Dáil Bills to focus on finance, jobs and children


THE MAIN focus of the Government’s legislative programme for the autumn parliamentary session will be “finance, jobs and children”, chief whip Paul Kehoe said last night.

The Government says it plans to publish 31 Bills before the end of 2012. Legislation will include the Credit Reporting Bill, Credit Union Bill, Consumer Competition Bill, and the Companies Bill.

“Job creation and economic recovery are at the very heart of the Government’s priorities,” the chief whip said.

Ministers in a number of departments will publish what Mr Kehoe described as “progressive legislation” on mineral development, the forestry sector and the education and training sector.

Other areas include publicly funded GP care, risk equalisation in health insurance and the HSE (Governance) Bill. There will also be a Bill on forensic evidence and a DNA database.

Legislation will also be published providing for an amnesty for members of the Defence Forces who went to fight for the Allies in the second World War.

The Government also plans legislation to extend the category of those who can solemnise marriage.

In the finance and related areas, Mr Kehoe said: “Progress will also be made on a number of Bills that have already been published and are currently before the Oireachtas.” These included the Personal Insolvency Bill, Fiscal Responsibility Bill, Construction Contracts Bill, Central Bank (Supervision Enforcement) Bill and the Legal Services Regulation Bill.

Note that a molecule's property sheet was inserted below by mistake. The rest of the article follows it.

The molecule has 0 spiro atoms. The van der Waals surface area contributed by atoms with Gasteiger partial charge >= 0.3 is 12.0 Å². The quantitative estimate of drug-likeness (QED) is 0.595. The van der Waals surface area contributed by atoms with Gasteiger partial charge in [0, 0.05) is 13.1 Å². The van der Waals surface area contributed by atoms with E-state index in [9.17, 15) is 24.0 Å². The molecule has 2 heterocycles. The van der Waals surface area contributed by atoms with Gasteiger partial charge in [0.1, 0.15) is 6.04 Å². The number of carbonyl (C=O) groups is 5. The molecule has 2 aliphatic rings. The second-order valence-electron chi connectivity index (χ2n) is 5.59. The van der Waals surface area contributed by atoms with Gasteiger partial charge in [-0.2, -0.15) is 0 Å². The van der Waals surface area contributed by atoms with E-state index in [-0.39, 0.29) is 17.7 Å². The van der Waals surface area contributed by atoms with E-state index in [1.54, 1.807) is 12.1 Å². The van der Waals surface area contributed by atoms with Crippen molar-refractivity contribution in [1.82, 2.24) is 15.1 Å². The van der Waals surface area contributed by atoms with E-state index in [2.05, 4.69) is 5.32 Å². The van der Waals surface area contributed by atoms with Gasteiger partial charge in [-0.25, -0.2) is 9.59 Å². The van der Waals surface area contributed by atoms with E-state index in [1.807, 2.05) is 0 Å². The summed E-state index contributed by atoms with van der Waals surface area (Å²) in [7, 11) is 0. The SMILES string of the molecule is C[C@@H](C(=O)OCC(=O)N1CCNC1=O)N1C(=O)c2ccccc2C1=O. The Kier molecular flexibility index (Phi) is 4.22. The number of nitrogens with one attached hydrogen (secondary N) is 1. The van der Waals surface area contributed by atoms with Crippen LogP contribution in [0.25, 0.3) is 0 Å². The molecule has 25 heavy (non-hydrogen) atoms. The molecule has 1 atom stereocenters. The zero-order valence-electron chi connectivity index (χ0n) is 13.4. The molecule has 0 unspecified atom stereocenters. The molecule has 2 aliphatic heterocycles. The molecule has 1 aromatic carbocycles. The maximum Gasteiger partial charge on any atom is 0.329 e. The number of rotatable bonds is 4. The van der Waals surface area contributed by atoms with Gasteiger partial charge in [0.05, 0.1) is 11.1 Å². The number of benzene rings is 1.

Other legislation includes a Bill to reduce the membership of Dail Eireann, establish a new utility company, Irish Water, on an interim basis and provide for the introduction of the property tax.

On the children’s referendum, Mr Kehoe said Minister for Children Frances Fitzgerald would bring the necessary legislation before the Oireachtas in the “next number of weeks”. If the amendment was passed, further legislation would be introduced “in a number of areas to improve the legal standing of children”.

Meanwhile, Minister for Justice Alan Shatter has announced the establishment of a working group to conduct a strategic review of penal policy, in line with the recommendations of the Thornton Hall Project Review Group which reported last year.

This is to consist of an examination and analysis of all aspects of penal policy including prevention, sentencing policies, alternatives to custody, accommodation and regimes, support for reintegration and rehabilitation and the issue of female prisoners.

The group is to report back by the middle of next year. It is chaired by Michael Whelan and the other members are as follows: Tom Cooney, adviser to Minister for Justice and Equality; Michael Donnellan, director general, Irish Prison Service; Vivian Geiran, director, Probation Service; Liam Herrick, executive director, Irish Penal Reform Trust; Maeve Lewis, executive director, One in Four; James Martin, assistant secretary, Department of Justice and Equality; Sunniva McDonagh, barrister at law; Oonagh McPhillips, principal officer, Department of Justice and Equality; Jack Nolan, assistant commissioner, An Garda Síochána; Helen O’Neill, consultant forensic psychiatrist; Mr Justice Garrett Sheehan.

The review will consider: relevant work already carried out in this jurisdiction and elsewhere; the rights of those convicted of crimes; the perspective of those who are victims of crime, and the interests of society in general. The group is being asked to “make recommendations as to how a principled and sustainable penal system might be further enhanced taking into account resource implications, constitutional imperatives and our international obligations”.